A commemorative postage stamp on Swami Ram, an Indian Hindu teacher of Vedanta philosophy :
Issued on Nov 11, 1966
Issued for : The P. & T. Department feels privileged to bring out a special stamp in honour of this great son of India on Dipavali day, the 11th November, 1966.
Type : Stamp, Mint Condition
Colour : Turquoise Blue
Denomination : 15 Paisa
Overall Size : 2.90 X 2.90 cms.
Printing Size : 2.54 X 2.54 cms.
Perforation : 13 x 13
Watermark : Printed on unwatermarked paper
Number Printed : 15,00,000
Number per issue sheet : 112
Printing Process : Photogravure
Designed and Printed at : India Security Press
Name : Ram Tirtha
Born on Oct 22, 1873 at Murariwala, Gujranwala, British India [now in Pakistan]
Died on Oct 17, 1906 at Tehri, Uttarakhand, India
- “The garden of the world has nothing but roses;
Give up thy hallucination, the only thorn;”
- “Pain and unhappiness are your creations;
No such things otherwise exist;”
- “The only reality is the delusion of seeing anything else as real.”
- These are a few of the sublime thoughts of Swami Rama Tirtha which are the quintessence of his teachings of the philosophy of Vedanta a “Practical way of life” which he has left as his richest legacy to posterity. They epitomise his noble idealism, practical sagacity and wisdom. A great social reformer, religious savant and poet, Rama Tirtha, as was his earlier name, was born at Murariwala, a village in Gujranwala district of undivided India on the 22nd October, 1873. He received his High School education at Gujranwala after which he joined the Forman Christian College, Lahore. He showed uncommon precocity and diligence at an early age. As a student he was devoted to the study of mathematics. Soon after passing his M.A. examination he refused nomination to the Provincial Executive Service. He declined the offer by saying “I have not toiled so much for selling my harvest, but for distributing it. I would prefer being a teacher to being an executive officer.“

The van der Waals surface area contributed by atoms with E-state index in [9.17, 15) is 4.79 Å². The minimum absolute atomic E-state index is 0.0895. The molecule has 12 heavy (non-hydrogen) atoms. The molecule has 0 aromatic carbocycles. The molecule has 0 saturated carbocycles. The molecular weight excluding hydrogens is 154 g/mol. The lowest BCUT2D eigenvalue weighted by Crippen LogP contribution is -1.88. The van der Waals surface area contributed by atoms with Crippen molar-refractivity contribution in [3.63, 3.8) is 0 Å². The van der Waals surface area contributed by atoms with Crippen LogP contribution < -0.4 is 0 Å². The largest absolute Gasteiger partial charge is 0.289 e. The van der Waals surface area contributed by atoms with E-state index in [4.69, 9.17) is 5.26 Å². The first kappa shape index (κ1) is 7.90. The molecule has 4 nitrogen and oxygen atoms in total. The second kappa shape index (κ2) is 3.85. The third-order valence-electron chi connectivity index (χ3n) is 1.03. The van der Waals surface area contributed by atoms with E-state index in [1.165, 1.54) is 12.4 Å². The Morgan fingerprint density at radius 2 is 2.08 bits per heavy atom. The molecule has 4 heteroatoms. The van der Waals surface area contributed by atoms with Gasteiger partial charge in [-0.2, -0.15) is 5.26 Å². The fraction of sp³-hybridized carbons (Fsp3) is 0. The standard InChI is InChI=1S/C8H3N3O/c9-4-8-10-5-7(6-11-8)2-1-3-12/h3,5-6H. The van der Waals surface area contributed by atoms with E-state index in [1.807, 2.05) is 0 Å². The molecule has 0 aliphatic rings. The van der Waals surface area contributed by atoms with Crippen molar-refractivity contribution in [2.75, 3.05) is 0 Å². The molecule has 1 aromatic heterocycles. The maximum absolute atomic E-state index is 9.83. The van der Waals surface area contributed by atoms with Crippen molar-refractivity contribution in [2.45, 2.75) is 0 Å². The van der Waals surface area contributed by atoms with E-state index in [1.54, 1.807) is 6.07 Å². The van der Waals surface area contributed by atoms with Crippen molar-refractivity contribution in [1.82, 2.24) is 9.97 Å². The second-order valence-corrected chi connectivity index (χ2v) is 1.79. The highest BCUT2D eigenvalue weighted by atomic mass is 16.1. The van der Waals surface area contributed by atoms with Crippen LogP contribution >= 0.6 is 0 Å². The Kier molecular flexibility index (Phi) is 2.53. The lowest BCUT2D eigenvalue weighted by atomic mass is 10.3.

- In 1896 he joined as Professor of Mathematics in the Forman Christian College. His intellectual life did not, however, interfere with his keen sense of spirituality which became more and more manifest as the years rolled by. As soon as he received his salary or any other remuneration from the University he distributed it among the needy. He began with charity and later developed intense ‘Bhakti‘. His next phase of life was that of a vedantist under the inspiration of the Jagadguru Shankaracharya of Dwarka Matha. He started devoting himself to self-contemplation, prayer and solitude.
- The visit of Swami Vivekananda to Lahore in November 1897 was the turning point in his life. The sight of Vivekanand as a Sanyasi kindled in him a longing to lead a life of renunciation and self-abnegation. He was already prepared for this by his life of non-attachment and generosity. He retired to the wildest regions of the Himalayas for divine contemplation and communion with nature and finally attained ‘Enlightenment‘ on the banks of the holy Ganga at Rishikesh. Then followed a period of intense activity as a preacher and he spread his thoughts and ideas far and wide. As a preacher he held spell-bound vast audiences and was acclaimed as a great savant not only in India but also in Japan and America. Everywhere his lectures received great appreciation as they bore the impress of an original mind and a direct vision of truth. His words had an unusual charm because they conveyed the appeal of universal truth which was not limited by national frontiers, space or time. He worked for more than two years as the spiritual ambassador of our country carrying to the distant corners of the globe the message of India.
- Such a life, so eventful, so disinterested, was, however, cut short at the early age of 33 years. Swami Rama Tirtha left his mortal frame on the 17th October, 1906. An apostle of the life of the spirit, he was the messenger of joy and brought peace and happiness to all humanity. He had come not with a sword to cleave humanity, nor with fire to scorch but with sweet nectar that makes life eternal. Swami Rama Tirtha wrote in prose and poetry. His lectures have been collected and published in eight volumes under the title “In Woods of God – realisation“. He has left a rich collection of parables, poetry and aphorisms. His aphorisms are thoughts beautifully crystallized and are symbolic of the treasures of his mind. They were jotted in his note books in the privacy of his forest retreat. A few of them selected at random give an insight to the great versatility of his mind, his high sense of practical idealism and are expressions of great wisdom, each condensing within itself a whole volume of thought :
- “True religion is not belief in a God, but is a complete trust in the good in man.“
- “To win all we must give all.“
- “As you think so you become.“
- “Men are not influenced by things but by their thoughts about things.“
- “Asking for the things absent means ungratefulness for the blessings which you already enjoy.“